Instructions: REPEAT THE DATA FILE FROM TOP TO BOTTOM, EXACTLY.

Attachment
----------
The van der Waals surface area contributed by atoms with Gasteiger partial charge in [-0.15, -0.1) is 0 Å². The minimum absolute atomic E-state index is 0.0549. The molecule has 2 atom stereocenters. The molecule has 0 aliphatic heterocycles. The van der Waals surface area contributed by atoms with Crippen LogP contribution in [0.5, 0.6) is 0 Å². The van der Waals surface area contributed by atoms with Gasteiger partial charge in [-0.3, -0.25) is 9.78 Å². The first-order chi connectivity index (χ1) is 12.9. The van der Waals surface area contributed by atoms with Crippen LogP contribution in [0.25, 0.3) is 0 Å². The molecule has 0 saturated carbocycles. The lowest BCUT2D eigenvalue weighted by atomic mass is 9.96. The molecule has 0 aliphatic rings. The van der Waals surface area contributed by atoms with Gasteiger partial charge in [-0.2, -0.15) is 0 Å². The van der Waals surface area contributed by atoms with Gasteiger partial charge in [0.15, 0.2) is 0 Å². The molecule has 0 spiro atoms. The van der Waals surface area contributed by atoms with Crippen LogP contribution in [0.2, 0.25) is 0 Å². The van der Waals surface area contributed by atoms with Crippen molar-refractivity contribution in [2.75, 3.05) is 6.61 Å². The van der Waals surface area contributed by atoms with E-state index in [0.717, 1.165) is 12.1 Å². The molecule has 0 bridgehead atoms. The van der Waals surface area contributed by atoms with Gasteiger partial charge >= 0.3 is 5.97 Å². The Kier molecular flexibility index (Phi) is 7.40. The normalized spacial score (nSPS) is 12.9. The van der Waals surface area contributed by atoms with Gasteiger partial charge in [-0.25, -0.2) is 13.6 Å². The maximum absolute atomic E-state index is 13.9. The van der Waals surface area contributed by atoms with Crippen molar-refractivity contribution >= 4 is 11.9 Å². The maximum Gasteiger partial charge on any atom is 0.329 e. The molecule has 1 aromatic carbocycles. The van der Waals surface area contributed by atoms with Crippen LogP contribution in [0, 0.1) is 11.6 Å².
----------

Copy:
The van der Waals surface area contributed by atoms with Gasteiger partial charge in [-0.15, -0.1) is 0 Å². The minimum absolute atomic E-state index is 0.0549. The molecule has 2 atom stereocenters. The molecule has 0 aliphatic heterocycles. The van der Waals surface area contributed by atoms with Crippen LogP contribution in [0.5, 0.6) is 0 Å². The van der Waals surface area contributed by atoms with Gasteiger partial charge in [-0.3, -0.25) is 9.78 Å². The first-order chi connectivity index (χ1) is 12.9. The van der Waals surface area contributed by atoms with Crippen LogP contribution in [0.25, 0.3) is 0 Å². The molecule has 0 saturated carbocycles. The lowest BCUT2D eigenvalue weighted by atomic mass is 9.96. The molecule has 0 aliphatic rings. The van der Waals surface area contributed by atoms with Gasteiger partial charge in [-0.2, -0.15) is 0 Å². The van der Waals surface area contributed by atoms with Gasteiger partial charge in [0.15, 0.2) is 0 Å². The molecule has 0 spiro atoms. The van der Waals surface area contributed by atoms with Crippen LogP contribution in [0.2, 0.25) is 0 Å². The van der Waals surface area contributed by atoms with Crippen molar-refractivity contribution in [2.75, 3.05) is 6.61 Å². The van der Waals surface area contributed by atoms with E-state index in [0.717, 1.165) is 12.1 Å². The molecule has 0 bridgehead atoms. The van der Waals surface area contributed by atoms with Gasteiger partial charge >= 0.3 is 5.97 Å². The Kier molecular flexibility index (Phi) is 7.40. The normalized spacial score (nSPS) is 12.9. The van der Waals surface area contributed by atoms with Gasteiger partial charge in [-0.25, -0.2) is 13.6 Å². The maximum absolute atomic E-state index is 13.9. The van der Waals surface area contributed by atoms with Crippen molar-refractivity contribution >= 4 is 11.9 Å². The maximum Gasteiger partial charge on any atom is 0.329 e. The molecule has 1 aromatic carbocycles. The van der Waals surface area contributed by atoms with Crippen LogP contribution in [0, 0.1) is 11.6 Å².